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J Cereb Blood Flow Metab. 2011 Oct;31(10):2065-75. doi: 10.1038/jcbfm.2011.63. Epub 2011 Apr 27.

Distribution of vesicular monoamine transporter 2 protein in human brain: implications for brain imaging studies.

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  • 1Human Brain Laboratory, Centre for Addiction and Mental Health, Toronto, Ontario, Canada. junchao_tong@camh.net

Abstract

The choice of reference region in positron emission tomography (PET) human brain imaging of the vesicular monoamine transporter 2 (VMAT2), a marker of striatal dopamine innervation, has been arbitrary, with cerebellar, whole cerebral, frontal, or occipital cortices used. To establish whether levels of VMAT2 are in fact low in these cortical areas, we measured VMAT2 protein distribution by quantitative immunoblotting in autopsied normal human brain (n=6). Four or five species of VMAT2 immunoreactivity (75, 55, 52, 45, 35 kDa) were detected, which were all markedly reduced in intensity in nigrostriatal regions of patients with parkinsonian conditions versus matched controls (n=9 to 10 each). Using the intact VMAT2 immunoreactivity, cerebellar and cerebral neocortices had levels of the transporter >100-fold lower than the VMAT2-rich striatum and with no significant differences among the cortical regions. We conclude that human cerebellar and cerebral cortices contain negligible VMAT2 protein versus the striatum and, in this respect, all satisfy a criterion for a useful reference region for VMAT2 imaging. The slightly lower PET signal for VMAT2 binding in occipital (the currently preferred reference region) versus cerebellar cortex might not therefore be explained by differences in VMAT2 protein itself but possibly by other imaging variables, for example, partial volume effects.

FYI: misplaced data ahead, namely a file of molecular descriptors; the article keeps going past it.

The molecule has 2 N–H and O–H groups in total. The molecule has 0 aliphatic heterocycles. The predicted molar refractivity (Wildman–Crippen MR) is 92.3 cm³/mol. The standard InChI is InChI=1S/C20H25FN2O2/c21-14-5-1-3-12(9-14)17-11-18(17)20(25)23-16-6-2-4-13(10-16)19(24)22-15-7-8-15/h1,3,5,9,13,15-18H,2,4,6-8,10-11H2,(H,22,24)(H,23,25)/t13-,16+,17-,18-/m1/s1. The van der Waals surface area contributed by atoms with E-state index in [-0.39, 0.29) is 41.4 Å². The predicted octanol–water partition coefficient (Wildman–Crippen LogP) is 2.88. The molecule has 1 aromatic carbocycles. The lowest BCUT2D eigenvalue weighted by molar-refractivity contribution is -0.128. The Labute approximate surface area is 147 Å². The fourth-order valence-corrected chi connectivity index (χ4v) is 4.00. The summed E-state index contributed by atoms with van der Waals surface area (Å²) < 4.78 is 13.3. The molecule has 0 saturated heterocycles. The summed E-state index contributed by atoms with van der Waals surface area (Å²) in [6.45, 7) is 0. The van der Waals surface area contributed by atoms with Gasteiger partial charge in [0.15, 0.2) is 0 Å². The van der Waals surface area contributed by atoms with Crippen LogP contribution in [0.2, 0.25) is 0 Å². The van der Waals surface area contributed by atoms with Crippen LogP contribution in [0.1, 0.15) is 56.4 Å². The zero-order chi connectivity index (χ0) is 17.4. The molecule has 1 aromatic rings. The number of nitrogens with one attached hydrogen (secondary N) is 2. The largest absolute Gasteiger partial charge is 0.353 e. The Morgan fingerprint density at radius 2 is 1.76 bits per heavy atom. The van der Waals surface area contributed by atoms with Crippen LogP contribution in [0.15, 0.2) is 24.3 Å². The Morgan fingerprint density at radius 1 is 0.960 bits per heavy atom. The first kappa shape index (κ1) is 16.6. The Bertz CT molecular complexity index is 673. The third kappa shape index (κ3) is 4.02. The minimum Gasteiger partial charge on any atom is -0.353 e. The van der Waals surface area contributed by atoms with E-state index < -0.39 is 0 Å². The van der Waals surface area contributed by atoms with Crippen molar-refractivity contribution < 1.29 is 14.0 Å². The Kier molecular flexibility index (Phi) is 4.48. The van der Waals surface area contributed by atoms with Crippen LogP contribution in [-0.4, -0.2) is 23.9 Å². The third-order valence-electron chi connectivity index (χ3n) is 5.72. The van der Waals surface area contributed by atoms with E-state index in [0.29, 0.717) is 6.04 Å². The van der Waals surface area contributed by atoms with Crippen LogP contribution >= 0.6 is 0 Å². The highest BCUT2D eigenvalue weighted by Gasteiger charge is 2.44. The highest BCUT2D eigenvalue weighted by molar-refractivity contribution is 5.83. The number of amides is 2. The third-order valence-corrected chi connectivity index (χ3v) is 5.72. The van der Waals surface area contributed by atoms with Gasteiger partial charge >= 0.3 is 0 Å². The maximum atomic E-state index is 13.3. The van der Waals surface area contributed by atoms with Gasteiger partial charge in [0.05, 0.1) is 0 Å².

PMID:
21522164
[PubMed - indexed for MEDLINE]
PMCID:
PMC3208151
Free PMC Article

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